This is surely a troubling theory to discuss, but the good news is that evolution is just the beginning of the explanation as to how our society operates. Culture is fluid; a lot has changed in the last few decades for women, and because of greater access to power and material resources, women should not have to use their sexuality as a bartering chip for power. This is what makes Ariana Grande’s “God is a Woman” so troubling for me. If I want to achieve power at the same scale that males have for thousands of years, I will have to work in situations outside the bedroom. Sexual liberation is not the end-all-be-all solution to equality, it is just one of the steps we can take to get there. Women have to know that they can use their minds and voices to achieve power and not just their bodies.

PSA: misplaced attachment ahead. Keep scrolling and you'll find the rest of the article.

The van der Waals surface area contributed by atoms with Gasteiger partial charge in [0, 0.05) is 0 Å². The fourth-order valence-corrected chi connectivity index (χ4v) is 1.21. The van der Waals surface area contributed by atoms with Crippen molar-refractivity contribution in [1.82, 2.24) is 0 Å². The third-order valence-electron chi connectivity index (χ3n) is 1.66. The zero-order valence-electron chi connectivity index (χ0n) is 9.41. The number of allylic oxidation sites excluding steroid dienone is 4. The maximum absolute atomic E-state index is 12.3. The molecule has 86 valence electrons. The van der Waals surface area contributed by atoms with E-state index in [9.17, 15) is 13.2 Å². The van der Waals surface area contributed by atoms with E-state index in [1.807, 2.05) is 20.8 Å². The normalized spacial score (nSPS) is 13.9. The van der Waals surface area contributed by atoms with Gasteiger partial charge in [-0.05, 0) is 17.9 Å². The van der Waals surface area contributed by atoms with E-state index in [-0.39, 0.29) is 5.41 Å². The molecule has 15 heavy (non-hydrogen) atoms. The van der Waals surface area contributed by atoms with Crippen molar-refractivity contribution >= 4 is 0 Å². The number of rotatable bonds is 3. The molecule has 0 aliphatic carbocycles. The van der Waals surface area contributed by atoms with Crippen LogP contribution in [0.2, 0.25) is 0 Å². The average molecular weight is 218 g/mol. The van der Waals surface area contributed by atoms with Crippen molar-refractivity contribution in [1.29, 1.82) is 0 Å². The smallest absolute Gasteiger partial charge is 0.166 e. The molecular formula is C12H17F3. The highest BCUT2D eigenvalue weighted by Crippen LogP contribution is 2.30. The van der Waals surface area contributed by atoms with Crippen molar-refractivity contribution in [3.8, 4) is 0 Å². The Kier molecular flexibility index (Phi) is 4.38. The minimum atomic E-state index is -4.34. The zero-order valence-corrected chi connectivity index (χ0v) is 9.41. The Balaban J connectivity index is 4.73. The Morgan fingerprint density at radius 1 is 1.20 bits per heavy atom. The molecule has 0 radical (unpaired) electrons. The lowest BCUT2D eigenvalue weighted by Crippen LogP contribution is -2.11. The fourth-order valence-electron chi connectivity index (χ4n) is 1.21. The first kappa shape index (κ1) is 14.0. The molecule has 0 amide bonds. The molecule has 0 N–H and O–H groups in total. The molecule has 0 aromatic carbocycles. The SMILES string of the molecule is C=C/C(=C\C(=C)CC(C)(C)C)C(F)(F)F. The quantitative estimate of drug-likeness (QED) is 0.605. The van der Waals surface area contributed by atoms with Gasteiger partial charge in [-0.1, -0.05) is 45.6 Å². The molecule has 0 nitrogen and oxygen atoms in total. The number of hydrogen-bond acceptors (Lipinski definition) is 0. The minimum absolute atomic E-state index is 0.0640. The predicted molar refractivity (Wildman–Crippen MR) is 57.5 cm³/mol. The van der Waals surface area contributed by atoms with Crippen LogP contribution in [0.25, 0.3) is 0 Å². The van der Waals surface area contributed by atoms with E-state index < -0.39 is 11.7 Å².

The greatest thing we can do to achieve power as women is to educate ourselves and, in turn, educate the people around us. If we wait for our culture to change, we will be waiting for quite some time. It’s our job to be the change that we want to see in the world and to encourage the women around us to do the same. Let’s show them what a powerful woman looks like; she looks like all of us.